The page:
Israel to remove metal detectors at Al-Aqsa mosque

In a possible spillover of the tensions, three people, including an Israeli, were wounded by gunfire Sunday in a residential building in the heavily fortified Israeli embassy compound in Jordan's capital.

The State Department report downplays continued anti-Israeli incitement, proclaiming, "While some PA leaders have made provocative and inflammatory comments, the PA has made progress in reducing official rhetoric that could be considered incitement to violence".

The dispute started when Israel installed metal detectors at the entrance to the site on Sunday, following a shooting attack that killed three Israeli policemen last Friday. But Muslims alleged Israel was trying to expand its control at the Muslim-administered site and have launched mass prayer protests.

"We really need to expect that the government of Israel will find a way to calm things not just with force but with rethinking the response on the Temple Mount, especially on the issue of the metal detectors", he said.

"The only thing we want is to ensure no one can enter with weapons again and carry out another attack", he said.

Security officials told Israeli media the cameras were meant to complement the metal detectors, not replace them.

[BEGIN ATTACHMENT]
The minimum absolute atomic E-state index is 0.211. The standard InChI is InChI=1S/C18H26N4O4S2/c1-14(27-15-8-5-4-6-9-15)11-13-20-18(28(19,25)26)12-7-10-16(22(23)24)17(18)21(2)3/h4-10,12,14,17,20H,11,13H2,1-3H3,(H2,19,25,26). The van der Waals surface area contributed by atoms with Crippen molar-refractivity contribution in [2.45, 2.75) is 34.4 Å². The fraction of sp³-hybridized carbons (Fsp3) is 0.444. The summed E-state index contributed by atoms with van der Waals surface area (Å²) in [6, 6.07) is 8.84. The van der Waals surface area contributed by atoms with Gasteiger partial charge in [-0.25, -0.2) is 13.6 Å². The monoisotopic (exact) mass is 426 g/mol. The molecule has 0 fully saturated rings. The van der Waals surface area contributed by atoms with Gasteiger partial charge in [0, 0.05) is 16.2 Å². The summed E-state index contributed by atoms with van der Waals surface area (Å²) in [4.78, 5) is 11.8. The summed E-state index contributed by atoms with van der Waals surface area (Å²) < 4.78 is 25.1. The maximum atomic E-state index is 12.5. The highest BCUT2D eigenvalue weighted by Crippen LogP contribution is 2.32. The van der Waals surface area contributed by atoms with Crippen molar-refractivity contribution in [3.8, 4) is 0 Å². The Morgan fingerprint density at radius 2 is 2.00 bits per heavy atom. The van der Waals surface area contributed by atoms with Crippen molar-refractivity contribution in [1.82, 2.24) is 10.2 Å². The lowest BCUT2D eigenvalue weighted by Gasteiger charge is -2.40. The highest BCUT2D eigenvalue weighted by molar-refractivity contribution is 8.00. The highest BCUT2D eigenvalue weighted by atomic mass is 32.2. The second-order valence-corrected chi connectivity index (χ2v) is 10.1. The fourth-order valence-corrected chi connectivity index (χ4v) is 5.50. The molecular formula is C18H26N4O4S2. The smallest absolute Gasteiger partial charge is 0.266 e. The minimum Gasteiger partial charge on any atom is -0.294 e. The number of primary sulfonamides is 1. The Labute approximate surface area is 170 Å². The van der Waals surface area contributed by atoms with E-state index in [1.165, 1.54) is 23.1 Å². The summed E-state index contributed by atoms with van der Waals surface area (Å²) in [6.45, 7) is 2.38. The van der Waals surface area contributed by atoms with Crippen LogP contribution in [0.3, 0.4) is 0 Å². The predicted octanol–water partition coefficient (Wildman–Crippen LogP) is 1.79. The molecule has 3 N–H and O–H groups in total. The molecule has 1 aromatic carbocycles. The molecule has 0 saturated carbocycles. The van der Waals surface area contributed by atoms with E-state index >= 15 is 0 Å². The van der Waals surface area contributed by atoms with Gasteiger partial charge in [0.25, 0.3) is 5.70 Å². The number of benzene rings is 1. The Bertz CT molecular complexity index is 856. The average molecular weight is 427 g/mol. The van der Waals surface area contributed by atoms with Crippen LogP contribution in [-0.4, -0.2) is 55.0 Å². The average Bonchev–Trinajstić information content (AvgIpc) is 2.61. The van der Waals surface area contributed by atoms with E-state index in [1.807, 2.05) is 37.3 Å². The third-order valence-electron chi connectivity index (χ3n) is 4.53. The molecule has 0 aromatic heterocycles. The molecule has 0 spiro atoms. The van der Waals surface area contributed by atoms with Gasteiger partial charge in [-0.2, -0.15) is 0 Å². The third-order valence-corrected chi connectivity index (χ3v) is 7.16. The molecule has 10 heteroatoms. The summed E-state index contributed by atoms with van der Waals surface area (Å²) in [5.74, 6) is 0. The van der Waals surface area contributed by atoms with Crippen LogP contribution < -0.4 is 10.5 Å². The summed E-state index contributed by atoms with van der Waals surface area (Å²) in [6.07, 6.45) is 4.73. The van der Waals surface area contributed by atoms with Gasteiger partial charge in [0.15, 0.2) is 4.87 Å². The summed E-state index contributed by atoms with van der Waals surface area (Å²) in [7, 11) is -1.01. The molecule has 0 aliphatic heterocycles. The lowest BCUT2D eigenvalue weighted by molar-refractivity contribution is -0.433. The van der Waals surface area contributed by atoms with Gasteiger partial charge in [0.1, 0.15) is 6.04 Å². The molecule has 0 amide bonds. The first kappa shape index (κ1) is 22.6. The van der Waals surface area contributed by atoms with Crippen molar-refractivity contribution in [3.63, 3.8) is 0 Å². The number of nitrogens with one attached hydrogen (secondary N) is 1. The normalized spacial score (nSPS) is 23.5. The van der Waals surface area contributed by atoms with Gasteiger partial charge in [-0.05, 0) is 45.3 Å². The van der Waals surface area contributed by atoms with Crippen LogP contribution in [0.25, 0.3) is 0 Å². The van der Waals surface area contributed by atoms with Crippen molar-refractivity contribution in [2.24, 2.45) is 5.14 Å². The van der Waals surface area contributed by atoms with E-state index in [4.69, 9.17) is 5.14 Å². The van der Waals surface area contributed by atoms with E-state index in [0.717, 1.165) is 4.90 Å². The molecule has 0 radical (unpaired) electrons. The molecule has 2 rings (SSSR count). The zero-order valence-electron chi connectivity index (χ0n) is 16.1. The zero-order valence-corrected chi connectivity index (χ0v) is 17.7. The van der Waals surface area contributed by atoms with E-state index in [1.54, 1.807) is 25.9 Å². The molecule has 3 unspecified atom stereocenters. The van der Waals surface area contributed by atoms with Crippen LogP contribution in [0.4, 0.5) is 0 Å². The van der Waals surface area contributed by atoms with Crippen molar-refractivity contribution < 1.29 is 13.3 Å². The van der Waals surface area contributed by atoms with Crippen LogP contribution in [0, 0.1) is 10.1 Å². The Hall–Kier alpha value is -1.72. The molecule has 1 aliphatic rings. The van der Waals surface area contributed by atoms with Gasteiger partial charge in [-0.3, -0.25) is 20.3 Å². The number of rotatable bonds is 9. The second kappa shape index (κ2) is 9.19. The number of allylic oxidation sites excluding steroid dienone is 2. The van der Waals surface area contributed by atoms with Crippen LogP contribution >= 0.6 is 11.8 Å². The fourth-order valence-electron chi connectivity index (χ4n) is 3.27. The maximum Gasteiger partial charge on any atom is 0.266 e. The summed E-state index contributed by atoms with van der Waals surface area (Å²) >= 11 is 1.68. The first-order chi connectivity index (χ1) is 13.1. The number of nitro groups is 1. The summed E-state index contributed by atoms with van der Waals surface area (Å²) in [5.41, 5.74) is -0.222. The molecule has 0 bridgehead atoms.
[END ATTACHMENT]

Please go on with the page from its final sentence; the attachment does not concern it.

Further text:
Meanwhile, the Israeli Prime Minister Benjamin Netanyahu pledged to the Americans that his country would never change the status quo using the new security measures at Al-Aqsa Mosque, an Israeli news website reported.

Israeli military commanders have warned violence may escalate.

In a sign unrest was spreading, a Palestinian stabbed three Israelis in the occupied West Bank on Friday after vowing on Facebook to take up his knife and heed "Al-Aqsa's call".

While Israeli security officers were at al-Abed's family home, Palestinian onlookers gathered to throw stones and burn tires in protest. Israeli troops responded with live rounds, rubber bullets and tear gas. The elder Solomon's daughter-in-law escaped to a separate room to shelter her young children.

Abu El Gheit, Egypt's previous foreign minister, who visited the Temple Mount during his tenure, added that "the Israeli authorities put the region in a very unsafe situation", saying that Israeli policies "are not directed at the Palestinians alone" and that they "hurt the feelings of every Arab and Muslim in the world".

Netanyahu was also holding a cabinet meeting and was due to meet his security cabinet later.

Palestinian President Mahmoud Abbas on Friday ordered the suspension of all official contact with Israel. "It's Palestinian leadership - Fatah and Hamas - that incites violence against Israelis on a daily basis".

  • Santos West